Supporting information

S1 Fig. Mean AUROC scores for the Dash data using leave-one-subject-out cross-validation.

TCRGP models (left column) and TCRdist models (right column) were trained using either only CDR3 or all CDRs from TCRα, TCRβ, or both.


S2 Fig. Distribution estimates and epitope-by-epitope method comparisons of mean AUROC scores for the Dash data using leave-one-out cross-validation with unique TCRs.

(A) The blue parts of the violin plots illustrate the AUROC scores of predictions made by TCRGP for all the epitopes and the orange parts illustrate the AUROC scores obtained with TCRdist. Each point within a violin plot presents the mean AUROC score obtained for one epitope. The used chains (α and/or β) and CDRs (three or all) are indicated below each panel. (B) Comparison of AUROC scores obtained with TCRGP and TCRdist using only CDR3 from TCRαβ, TCRβ, or TCRα for each epitope separately. The epitopes have been arranged in increasing order of AUROC scores obtained by TCRGP using CDR3 from α- and β-chains (blue line).(C) Comparison of AUROC scores obtained with TCRGP and TCRdist using all CDRs from TCRαβ, TCRβ, or TCRα for each epitope separately. The epitopes have been arranged in increasing order of AUROC scores obtained by TCRGP using all CDRs from α- and β-chains (blue line).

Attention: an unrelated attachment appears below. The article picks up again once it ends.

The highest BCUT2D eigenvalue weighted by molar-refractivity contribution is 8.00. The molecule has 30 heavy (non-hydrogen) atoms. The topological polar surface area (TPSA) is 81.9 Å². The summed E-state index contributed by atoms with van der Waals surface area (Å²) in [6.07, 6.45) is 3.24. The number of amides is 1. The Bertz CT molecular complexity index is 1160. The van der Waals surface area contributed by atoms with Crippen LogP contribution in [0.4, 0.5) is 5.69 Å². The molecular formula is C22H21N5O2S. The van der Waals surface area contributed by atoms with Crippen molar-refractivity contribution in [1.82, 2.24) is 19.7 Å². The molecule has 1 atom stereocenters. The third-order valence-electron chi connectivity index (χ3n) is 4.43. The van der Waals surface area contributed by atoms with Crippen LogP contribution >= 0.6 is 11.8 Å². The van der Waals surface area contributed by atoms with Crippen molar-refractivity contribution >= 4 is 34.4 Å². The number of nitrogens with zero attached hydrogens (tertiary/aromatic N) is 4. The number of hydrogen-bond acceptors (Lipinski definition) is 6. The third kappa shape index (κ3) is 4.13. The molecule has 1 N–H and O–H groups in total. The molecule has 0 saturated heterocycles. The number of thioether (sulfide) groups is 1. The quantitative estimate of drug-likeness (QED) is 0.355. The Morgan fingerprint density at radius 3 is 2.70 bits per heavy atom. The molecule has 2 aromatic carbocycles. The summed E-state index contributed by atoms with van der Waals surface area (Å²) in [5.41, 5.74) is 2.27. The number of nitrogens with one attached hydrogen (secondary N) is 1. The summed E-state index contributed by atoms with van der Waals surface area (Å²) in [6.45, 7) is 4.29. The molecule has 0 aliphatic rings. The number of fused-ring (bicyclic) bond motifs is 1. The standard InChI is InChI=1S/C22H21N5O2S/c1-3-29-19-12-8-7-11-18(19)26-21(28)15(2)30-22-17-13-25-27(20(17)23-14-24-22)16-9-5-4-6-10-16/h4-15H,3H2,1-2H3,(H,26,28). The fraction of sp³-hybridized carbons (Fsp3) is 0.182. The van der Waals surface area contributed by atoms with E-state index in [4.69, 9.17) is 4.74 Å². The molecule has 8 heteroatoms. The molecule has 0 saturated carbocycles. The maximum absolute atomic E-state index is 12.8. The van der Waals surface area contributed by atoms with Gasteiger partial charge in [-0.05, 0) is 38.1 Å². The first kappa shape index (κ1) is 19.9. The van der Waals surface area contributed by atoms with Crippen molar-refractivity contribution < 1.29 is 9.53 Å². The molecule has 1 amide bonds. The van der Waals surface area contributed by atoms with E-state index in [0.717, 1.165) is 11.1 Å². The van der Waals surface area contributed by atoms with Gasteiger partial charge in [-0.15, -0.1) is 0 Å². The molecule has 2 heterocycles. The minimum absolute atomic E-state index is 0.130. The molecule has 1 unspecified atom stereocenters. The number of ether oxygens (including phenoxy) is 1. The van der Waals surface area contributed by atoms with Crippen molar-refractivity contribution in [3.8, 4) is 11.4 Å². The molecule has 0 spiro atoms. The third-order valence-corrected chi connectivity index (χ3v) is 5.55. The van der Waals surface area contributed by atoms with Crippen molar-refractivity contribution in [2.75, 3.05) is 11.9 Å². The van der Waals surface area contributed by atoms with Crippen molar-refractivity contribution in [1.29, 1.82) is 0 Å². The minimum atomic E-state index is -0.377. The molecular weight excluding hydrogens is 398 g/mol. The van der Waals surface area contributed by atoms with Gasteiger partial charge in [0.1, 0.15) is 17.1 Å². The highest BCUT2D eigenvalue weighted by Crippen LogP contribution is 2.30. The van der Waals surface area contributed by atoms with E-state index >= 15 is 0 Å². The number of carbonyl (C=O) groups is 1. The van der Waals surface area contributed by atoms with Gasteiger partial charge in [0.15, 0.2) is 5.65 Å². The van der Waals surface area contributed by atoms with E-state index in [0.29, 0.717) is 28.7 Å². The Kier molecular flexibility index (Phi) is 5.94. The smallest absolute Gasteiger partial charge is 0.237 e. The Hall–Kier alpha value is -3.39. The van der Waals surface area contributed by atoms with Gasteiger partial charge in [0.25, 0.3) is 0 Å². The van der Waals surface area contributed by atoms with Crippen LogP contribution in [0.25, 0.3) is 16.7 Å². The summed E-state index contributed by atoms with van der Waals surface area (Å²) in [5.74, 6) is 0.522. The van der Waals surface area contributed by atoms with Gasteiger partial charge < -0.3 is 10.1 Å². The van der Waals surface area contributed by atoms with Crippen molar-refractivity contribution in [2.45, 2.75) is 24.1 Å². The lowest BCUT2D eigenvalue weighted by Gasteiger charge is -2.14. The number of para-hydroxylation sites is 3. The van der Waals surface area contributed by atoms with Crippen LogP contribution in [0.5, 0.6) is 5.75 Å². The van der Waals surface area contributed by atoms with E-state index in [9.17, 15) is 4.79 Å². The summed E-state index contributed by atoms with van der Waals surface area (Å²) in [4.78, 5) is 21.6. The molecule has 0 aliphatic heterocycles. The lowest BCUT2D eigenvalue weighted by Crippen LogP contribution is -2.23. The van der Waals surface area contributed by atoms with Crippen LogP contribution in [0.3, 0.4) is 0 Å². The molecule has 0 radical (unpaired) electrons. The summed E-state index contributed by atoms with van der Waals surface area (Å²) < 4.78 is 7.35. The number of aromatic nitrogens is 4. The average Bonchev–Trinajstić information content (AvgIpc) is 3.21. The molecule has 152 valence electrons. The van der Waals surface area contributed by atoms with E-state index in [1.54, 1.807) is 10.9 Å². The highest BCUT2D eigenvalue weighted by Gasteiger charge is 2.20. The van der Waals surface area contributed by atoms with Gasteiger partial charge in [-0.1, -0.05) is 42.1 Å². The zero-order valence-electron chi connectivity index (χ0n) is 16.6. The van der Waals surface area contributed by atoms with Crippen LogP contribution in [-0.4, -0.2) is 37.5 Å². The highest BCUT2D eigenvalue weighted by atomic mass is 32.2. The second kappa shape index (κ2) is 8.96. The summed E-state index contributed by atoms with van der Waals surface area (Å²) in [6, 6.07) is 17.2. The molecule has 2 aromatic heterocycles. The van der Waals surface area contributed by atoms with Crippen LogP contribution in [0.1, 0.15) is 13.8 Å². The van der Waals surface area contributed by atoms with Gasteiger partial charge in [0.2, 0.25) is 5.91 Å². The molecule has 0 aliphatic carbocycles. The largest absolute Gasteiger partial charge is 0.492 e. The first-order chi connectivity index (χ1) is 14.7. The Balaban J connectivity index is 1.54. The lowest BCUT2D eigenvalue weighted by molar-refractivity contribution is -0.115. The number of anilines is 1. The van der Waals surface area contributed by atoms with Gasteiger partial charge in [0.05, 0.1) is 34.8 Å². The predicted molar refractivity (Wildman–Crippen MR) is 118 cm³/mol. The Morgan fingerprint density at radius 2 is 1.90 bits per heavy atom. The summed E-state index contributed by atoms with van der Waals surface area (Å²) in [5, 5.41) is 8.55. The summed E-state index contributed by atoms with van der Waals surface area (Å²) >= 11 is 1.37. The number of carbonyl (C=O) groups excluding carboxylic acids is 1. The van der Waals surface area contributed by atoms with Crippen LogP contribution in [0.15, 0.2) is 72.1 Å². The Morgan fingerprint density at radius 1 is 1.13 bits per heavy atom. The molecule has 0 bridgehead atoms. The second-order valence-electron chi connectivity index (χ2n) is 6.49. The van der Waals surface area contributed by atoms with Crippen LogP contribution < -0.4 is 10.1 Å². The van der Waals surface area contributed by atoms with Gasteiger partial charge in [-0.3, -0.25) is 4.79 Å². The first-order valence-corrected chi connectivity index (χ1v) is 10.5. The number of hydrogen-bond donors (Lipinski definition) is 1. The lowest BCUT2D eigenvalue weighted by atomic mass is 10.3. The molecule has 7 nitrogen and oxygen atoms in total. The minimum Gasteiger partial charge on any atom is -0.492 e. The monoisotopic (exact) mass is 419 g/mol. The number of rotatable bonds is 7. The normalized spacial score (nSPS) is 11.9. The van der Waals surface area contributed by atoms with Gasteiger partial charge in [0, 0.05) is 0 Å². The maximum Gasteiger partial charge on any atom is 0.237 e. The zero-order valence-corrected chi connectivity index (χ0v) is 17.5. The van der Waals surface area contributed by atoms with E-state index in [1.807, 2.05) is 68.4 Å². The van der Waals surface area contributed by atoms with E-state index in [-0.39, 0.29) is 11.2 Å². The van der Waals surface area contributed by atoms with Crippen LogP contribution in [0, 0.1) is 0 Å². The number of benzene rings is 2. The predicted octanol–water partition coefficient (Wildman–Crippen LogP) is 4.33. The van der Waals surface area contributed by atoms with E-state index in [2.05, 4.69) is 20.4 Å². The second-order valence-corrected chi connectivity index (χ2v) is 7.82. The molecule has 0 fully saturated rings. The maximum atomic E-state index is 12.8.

S3 Fig. Mean AUROC scores for the Dash data using leave-one-out cross-validation with unique TCRs.

TCRGP models (left column) and TCRdist models (right column) we trained using either TCRα, TCRβ, or both and either with only CDR3 or all CDRs.


S4 Fig. Mean AUROC scores for the VDJdb data using leave-one-subject-out cross-validation.

TCRGP models and TCRdist models (the first two columns) were trained using TCRβ with either only CDR3 or all CDRs. RF models and DeepTCR models (the last two columns) were trained using the CDR3β and the Vβ-gene, from which the other CDRs can be derived from.


S5 Fig. Distribution estimates and epitope-by-epitope method comparisons of mean AUROC scores for the VDJdb data using leave-one-out cross-validation with unique TCRs.

(A) One violin plot presents the mean AUROC scores obtained with one method for all epitopes in the VDJdb data. Below each violin plot there is the name of the method used and in the brackets which CDRs have been used (3 for CDR3, all for CDR1, CDR2, CDR2.5, and CDR3). Each point within a violin plot presents the mean AUROC score obtained for one epitope. * RF (Random Forest TCR-classifier of De Neuter et al. [19]) could not produce predictions for all epitopes. The AUROC scores for RF have been obtained without these epitopes (8 and 4 epitopes were left out when only CDR3β was used and when also Vβ-gene was used, respectively, see S6 Fig). (B) Comparison of AUROC scores obtained with the different methods for each epitope separately. The epitopes have been arranged in increasing order of AUROC scores obtained by TCRGP using all CDRβs (orange line).